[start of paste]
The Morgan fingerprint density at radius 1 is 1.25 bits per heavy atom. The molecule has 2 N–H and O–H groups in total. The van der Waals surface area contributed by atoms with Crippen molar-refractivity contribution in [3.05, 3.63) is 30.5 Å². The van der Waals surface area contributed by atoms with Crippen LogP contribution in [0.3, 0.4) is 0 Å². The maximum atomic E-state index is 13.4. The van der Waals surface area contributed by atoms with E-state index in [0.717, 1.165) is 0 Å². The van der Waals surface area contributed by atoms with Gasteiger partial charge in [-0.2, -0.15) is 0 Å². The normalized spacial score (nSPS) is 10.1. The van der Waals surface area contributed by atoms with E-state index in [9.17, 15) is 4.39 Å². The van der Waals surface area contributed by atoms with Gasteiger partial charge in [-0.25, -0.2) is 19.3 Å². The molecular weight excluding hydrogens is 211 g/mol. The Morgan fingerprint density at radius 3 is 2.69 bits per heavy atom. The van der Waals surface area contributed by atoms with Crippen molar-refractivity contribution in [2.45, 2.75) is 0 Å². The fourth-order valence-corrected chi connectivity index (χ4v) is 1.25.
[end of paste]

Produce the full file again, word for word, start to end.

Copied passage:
The Morgan fingerprint density at radius 1 is 1.25 bits per heavy atom. The molecule has 2 N–H and O–H groups in total. The van der Waals surface area contributed by atoms with Crippen molar-refractivity contribution in [3.05, 3.63) is 30.5 Å². The van der Waals surface area contributed by atoms with Crippen LogP contribution in [0.3, 0.4) is 0 Å². The maximum atomic E-state index is 13.4. The van der Waals surface area contributed by atoms with E-state index in [0.717, 1.165) is 0 Å². The van der Waals surface area contributed by atoms with Gasteiger partial charge in [-0.2, -0.15) is 0 Å². The normalized spacial score (nSPS) is 10.1. The van der Waals surface area contributed by atoms with E-state index in [9.17, 15) is 4.39 Å². The van der Waals surface area contributed by atoms with Gasteiger partial charge in [-0.25, -0.2) is 19.3 Å². The molecular weight excluding hydrogens is 211 g/mol. The Morgan fingerprint density at radius 3 is 2.69 bits per heavy atom. The van der Waals surface area contributed by atoms with Crippen molar-refractivity contribution in [2.45, 2.75) is 0 Å². The fourth-order valence-corrected chi connectivity index (χ4v) is 1.25.